Watchdog groups oppose more money for special counsel

Government watchdog groups are pushing key lawmakers not to provide extra funds next year to the Office of Special Counsel, which has said it needs more money to complete a high-profile investigation into improper politicking at federal agencies.

OSC should not receive an additional $2.9 million it requested from the Office of Management and Budget until a separate investigation of Special Counsel Scott Bloch is completed, officials from the Government Accountability Project, Public Employees for Environmental Responsibility and the Project on Government Oversight wrote in a letter Wednesday.

Bloch in April launched an investigation into whether PowerPoint briefings on electoral strategy given by White House political operatives to political appointees at agencies across government resulted in violations of the Hatch Act, which bars the use of federal resources for partisan politics.

OSC, which reviews federal whistleblower claims and allegations of improper personnel practices, is charged with investigating Hatch Act violations. The House Oversight and Government Reform Committee started a similar probe.

OSC officials have said the broader Hatch Act investigation exceeds the means of the agency's 105 employees. The agency last spring asked OMB for a budget amendment boosting its fiscal 2008 budget from $16.4 million to $19.2 million so it could add investigators.

The watchdog groups have been vociferous critics of Bloch due to his decisions not to pursue cases by federal employees who say they suffered discrimination due to their sexual orientation and what they say is his failure to investigate enough whistleblower cases.

They argue the Hatch Act probe, which has made Bloch an adversary of the White House, is a ploy to win support from congressional Democrats. The Office of Personnel Management Inspector General for two years has been investigating allegations by former OSC employees who say Bloch retaliated against them for opposing his policies. A recommendation to discipline Bloch would require White House action.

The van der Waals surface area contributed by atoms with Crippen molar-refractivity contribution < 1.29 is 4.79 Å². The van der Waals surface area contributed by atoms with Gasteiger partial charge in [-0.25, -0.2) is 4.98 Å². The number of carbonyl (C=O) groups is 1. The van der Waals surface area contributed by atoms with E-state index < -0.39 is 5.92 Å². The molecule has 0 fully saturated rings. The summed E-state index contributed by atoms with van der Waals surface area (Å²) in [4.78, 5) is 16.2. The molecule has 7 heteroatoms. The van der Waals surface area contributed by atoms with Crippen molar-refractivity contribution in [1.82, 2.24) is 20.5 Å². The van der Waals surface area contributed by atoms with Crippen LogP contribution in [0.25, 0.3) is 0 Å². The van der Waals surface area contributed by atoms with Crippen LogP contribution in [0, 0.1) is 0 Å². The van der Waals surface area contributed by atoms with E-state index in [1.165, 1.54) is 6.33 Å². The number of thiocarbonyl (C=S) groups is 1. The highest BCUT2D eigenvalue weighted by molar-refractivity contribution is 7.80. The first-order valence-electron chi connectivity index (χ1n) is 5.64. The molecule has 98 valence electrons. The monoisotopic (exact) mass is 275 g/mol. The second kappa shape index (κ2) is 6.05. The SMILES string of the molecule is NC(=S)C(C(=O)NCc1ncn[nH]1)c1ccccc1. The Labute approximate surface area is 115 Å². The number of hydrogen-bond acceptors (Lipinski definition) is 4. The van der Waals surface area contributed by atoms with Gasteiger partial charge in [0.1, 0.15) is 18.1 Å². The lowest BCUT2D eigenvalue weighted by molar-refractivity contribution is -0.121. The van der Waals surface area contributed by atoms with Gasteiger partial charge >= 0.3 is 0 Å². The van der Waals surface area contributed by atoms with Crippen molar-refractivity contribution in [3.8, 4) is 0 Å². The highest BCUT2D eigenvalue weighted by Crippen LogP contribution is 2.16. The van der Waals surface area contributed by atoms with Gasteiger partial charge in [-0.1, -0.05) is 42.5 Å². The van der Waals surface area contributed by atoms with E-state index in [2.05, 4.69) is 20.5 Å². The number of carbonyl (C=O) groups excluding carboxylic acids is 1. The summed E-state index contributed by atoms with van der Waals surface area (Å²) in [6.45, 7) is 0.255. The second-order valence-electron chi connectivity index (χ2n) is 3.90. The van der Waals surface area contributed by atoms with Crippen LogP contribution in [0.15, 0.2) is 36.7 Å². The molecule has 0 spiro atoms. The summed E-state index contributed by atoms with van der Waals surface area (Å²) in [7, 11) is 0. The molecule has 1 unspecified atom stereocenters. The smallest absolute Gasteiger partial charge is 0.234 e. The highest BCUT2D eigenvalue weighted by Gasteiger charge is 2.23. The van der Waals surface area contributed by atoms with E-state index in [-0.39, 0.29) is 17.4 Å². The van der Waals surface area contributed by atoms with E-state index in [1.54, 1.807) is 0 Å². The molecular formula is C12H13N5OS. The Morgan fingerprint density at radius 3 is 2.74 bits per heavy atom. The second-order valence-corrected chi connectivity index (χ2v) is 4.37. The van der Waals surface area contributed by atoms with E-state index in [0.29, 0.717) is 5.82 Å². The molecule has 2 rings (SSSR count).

"Mr. Bloch cannot be trusted with any investigation, much less a sensitive investigation of alleged Hatch Act violations by high-level political appointees," the groups wrote in the letter to Senate Homeland Security and Governmental Affairs Chairman Joseph Lieberman, I-Conn., and ranking member Susan Collins, R-Maine, and heads of other key oversight and legislative committees.

The groups charge Bloch with delaying the OPM investigation through tactics like telling his political staff to refuse to answer questions about his actions due to questionable claims of attorney-client privilege. In another letter, sent Tuesday to White House Counsel Fred Fielding, Deborah Katz, an attorney for the former OSC employees, demanded the OPM IG release an interim report on its investigation into Bloch.

Last month, an OSC spokesman said it appeared OMB would not grant the agency's request for more money. Though the House and the Senate Appropriations committees have already passed bills funding OSC at the same level requested by OMB, lawmakers including Lieberman have since indicated they would consider supporting efforts to add funds through an amendment to the Senate bill or in conference.

The spokesman had no comment on the recent letters.

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